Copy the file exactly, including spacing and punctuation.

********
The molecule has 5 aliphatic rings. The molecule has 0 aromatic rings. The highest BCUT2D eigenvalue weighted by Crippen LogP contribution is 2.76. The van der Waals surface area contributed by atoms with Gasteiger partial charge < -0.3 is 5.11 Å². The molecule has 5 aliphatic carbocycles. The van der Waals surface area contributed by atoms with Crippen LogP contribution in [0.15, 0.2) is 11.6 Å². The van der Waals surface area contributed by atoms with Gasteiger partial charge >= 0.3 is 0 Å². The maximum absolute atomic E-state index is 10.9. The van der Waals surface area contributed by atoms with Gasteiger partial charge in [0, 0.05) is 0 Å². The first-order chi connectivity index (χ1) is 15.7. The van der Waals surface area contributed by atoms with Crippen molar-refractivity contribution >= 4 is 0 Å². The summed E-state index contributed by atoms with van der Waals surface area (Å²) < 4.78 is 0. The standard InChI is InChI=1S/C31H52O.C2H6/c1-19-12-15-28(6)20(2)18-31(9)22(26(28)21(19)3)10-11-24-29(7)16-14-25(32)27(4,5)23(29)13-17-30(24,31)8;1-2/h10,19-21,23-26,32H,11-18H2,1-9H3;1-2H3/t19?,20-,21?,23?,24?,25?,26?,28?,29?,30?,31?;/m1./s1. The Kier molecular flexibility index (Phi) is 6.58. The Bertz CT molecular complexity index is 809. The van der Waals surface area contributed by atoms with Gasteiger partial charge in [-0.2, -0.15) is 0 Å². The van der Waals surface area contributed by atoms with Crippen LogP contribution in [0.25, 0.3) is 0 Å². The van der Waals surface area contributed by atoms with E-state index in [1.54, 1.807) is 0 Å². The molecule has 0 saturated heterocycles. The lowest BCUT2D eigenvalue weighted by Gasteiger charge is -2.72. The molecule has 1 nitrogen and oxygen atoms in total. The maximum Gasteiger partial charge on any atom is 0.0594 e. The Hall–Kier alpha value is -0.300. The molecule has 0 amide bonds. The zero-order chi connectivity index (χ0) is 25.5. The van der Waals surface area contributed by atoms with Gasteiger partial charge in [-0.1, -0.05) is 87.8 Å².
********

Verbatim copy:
The molecule has 5 aliphatic rings. The molecule has 0 aromatic rings. The highest BCUT2D eigenvalue weighted by Crippen LogP contribution is 2.76. The van der Waals surface area contributed by atoms with Gasteiger partial charge < -0.3 is 5.11 Å². The molecule has 5 aliphatic carbocycles. The van der Waals surface area contributed by atoms with Crippen LogP contribution in [0.15, 0.2) is 11.6 Å². The van der Waals surface area contributed by atoms with Gasteiger partial charge >= 0.3 is 0 Å². The maximum absolute atomic E-state index is 10.9. The van der Waals surface area contributed by atoms with Gasteiger partial charge in [0, 0.05) is 0 Å². The first-order chi connectivity index (χ1) is 15.7. The van der Waals surface area contributed by atoms with Crippen molar-refractivity contribution >= 4 is 0 Å². The summed E-state index contributed by atoms with van der Waals surface area (Å²) < 4.78 is 0. The standard InChI is InChI=1S/C31H52O.C2H6/c1-19-12-15-28(6)20(2)18-31(9)22(26(28)21(19)3)10-11-24-29(7)16-14-25(32)27(4,5)23(29)13-17-30(24,31)8;1-2/h10,19-21,23-26,32H,11-18H2,1-9H3;1-2H3/t19?,20-,21?,23?,24?,25?,26?,28?,29?,30?,31?;/m1./s1. The Kier molecular flexibility index (Phi) is 6.58. The Bertz CT molecular complexity index is 809. The van der Waals surface area contributed by atoms with Gasteiger partial charge in [-0.2, -0.15) is 0 Å². The van der Waals surface area contributed by atoms with Crippen LogP contribution in [0.25, 0.3) is 0 Å². The van der Waals surface area contributed by atoms with E-state index in [1.54, 1.807) is 0 Å². The molecule has 0 saturated heterocycles. The lowest BCUT2D eigenvalue weighted by Gasteiger charge is -2.72. The molecule has 1 nitrogen and oxygen atoms in total. The maximum Gasteiger partial charge on any atom is 0.0594 e. The Hall–Kier alpha value is -0.300. The molecule has 0 amide bonds. The zero-order chi connectivity index (χ0) is 25.5. The van der Waals surface area contributed by atoms with Gasteiger partial charge in [-0.1, -0.05) is 87.8 Å².